His lawyer said he acted in self-defense and in defense of his girlfriend during the 2010 shooting. Gonzalez’s gunshot paralyzed Cortez from the neck down. He died more than five years later. Gonzalez has yet to stand trial. His case has been delayed several times; it was recently reset for January.
5 Responding to a carjacking call in late 2013, Dallas police officer Amy Wilburn followed a maroon car speeding through the outskirts of the city into a small condominium complex. When the driver bailed out, she rushed toward the car, which was still in motion.
She pulled her gun and fired at 19-year-old Kelvion Walker, who was in the passenger seat. Her attorney has said Wilburn demanded to see Walker's hands, and feared he was reaching for a gun when he did not comply. Walker was unarmed and said he had his hands up. Walker said he wasn't involved in the carjacking, and was hospitalized and underwent surgery after the shooting, according to news reports.
Wilburn was indicted on an aggravated assault charge in 2014 — the first indictment of a police officer in Dallas since the early 1970s. Wilburn was terminated for violating departmental policy three weeks after the shooting, before she was indicted.
Wilburn’s trial is scheduled for January. Her lawyer declined to comment on the details of the case.
6 After a four-day trial, a Harris County jury last year found former Pasadena officer Michael Martin not guilty in the 2011 shooting of an unarmed 20-year-old man, according to news reports. Martin, who was fired for his actions during the shooting, was facing a maximum of one year in jail for the class A misdemeanor of “official oppression.”
Prosecutors had used two police dash cams and surveillance footage from a convenience store that showed Martin pulling Victor Hernandez over in a parking lot. Martin had said he couldn’t see Hernandez’s left arm and claimed he shot him in the face after thinking he was reaching for a weapon.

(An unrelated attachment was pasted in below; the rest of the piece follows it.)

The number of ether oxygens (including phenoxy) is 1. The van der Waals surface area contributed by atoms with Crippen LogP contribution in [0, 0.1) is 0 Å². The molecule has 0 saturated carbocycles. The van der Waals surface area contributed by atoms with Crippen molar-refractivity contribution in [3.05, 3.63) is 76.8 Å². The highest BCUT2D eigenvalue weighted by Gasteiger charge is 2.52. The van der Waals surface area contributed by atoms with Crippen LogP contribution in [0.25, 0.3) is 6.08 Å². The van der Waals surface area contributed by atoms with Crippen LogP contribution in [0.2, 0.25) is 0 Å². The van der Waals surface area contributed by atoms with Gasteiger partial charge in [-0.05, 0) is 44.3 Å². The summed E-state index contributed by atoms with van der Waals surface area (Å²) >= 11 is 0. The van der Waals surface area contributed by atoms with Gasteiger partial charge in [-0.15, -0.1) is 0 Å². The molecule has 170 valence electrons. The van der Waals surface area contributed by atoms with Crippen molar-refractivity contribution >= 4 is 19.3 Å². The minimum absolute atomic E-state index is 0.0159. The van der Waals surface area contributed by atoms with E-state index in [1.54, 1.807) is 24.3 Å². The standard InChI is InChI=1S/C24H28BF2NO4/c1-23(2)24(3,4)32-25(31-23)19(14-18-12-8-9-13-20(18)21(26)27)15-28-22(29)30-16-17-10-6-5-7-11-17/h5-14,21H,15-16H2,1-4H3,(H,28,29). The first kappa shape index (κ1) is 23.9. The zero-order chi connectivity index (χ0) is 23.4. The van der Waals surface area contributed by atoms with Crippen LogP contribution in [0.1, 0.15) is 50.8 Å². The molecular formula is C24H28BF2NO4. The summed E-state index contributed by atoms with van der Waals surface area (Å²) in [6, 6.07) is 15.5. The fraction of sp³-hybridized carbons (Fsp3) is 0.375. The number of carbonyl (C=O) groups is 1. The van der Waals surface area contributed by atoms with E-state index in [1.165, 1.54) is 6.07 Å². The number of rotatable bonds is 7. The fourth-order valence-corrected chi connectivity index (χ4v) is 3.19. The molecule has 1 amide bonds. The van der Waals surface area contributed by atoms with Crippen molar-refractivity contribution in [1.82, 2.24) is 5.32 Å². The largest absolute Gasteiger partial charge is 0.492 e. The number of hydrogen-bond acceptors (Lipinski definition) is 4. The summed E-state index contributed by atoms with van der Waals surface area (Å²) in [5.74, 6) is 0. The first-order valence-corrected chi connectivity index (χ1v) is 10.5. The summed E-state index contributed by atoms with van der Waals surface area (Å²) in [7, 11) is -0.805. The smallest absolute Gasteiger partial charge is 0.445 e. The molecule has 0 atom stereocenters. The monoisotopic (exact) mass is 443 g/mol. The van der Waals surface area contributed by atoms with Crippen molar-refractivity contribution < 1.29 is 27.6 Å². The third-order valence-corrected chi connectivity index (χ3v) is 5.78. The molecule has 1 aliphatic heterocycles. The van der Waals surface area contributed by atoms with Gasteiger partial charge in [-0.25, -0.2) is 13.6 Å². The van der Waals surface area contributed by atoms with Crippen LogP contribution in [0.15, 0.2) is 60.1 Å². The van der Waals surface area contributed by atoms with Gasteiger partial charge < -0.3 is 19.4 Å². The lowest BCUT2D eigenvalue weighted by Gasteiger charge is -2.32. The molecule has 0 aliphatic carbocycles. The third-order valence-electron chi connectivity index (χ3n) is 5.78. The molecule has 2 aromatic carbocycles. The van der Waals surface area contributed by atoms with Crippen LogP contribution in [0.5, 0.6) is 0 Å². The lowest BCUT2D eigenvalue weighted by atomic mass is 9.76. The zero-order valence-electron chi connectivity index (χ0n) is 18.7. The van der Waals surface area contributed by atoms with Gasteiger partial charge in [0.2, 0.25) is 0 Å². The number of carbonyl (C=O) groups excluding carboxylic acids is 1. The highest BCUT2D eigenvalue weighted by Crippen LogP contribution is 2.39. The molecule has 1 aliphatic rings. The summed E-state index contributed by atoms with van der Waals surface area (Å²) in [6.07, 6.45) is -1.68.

Prosecutors insisted the video footage showed that Hernandez’s left arm was on the door with his hand on his face — at odds with Martin’s accounts. Martin's attorney told the Tribune he argued at trial that the video showed Martin shooting in reaction to “apparent danger.” A jury concluded there wasn’t enough evidence to convict.
Hernandez took his grievances to federal court in a civil lawsuit filed in 2013. The lawsuit was dismissed in 2014.
7 While on patrol in August 2012, Garland police Officer Patrick Tuter recognized Michael Vincent Allen's truck as the same vehicle that recently fled from another officer. The car chase that ensued turned deadly when it reached a cul-de-sac in Mesquite where Tuter shot at Allen 41 times, stopping twice to reload and striking him three times.
The Garland Police Department first reported that Allen's truck had collided with a Garland police car and that's when Tuter shot, fearing for the safety of the officers. In a statement released 10 days later, the department said “further investigation” revealed that Allen had not rammed into Tuter's squad car; Tuter had actually struck Allen's truck.
Tuter was terminated by Garland six months later and indicted more than a year later, accused of “recklessly” causing Allen's death. His trial was recently rescheduled for Dec. 12. Tuter's lawyer declined to comment on the case for this story.
The trials for Spencer, Wilburn and Tuter were delayed several times — partly due to a change in leadership at the Dallas County District Attorney’s office after the 2014 elections. Susan Hawk recused herself from the cases when she took the helm of the DA’s office, requiring the appointment of special prosecutors who had to get up to speed on the cases.
Officers have considerable latitude in using deadly force under a legal standard known as objective reasonableness, which was set by the U.S. Supreme Court. Police can use deadly force if they encounter a situation in which they have reasonable fear based on what a reasonable officer would conclude under the same circumstances.
“Ultimately, [a grand jury has] to decide did the officer commit a crime,” said Robert Rogers, a Dallas-based defense attorney representing Spencer, Wilburn and Tuter. “You have to believe that the officer shot the person in cold blood or was unreasonable in their belief that the person presented a deadly threat.” Rogers would not discuss the specific cases involving his clients.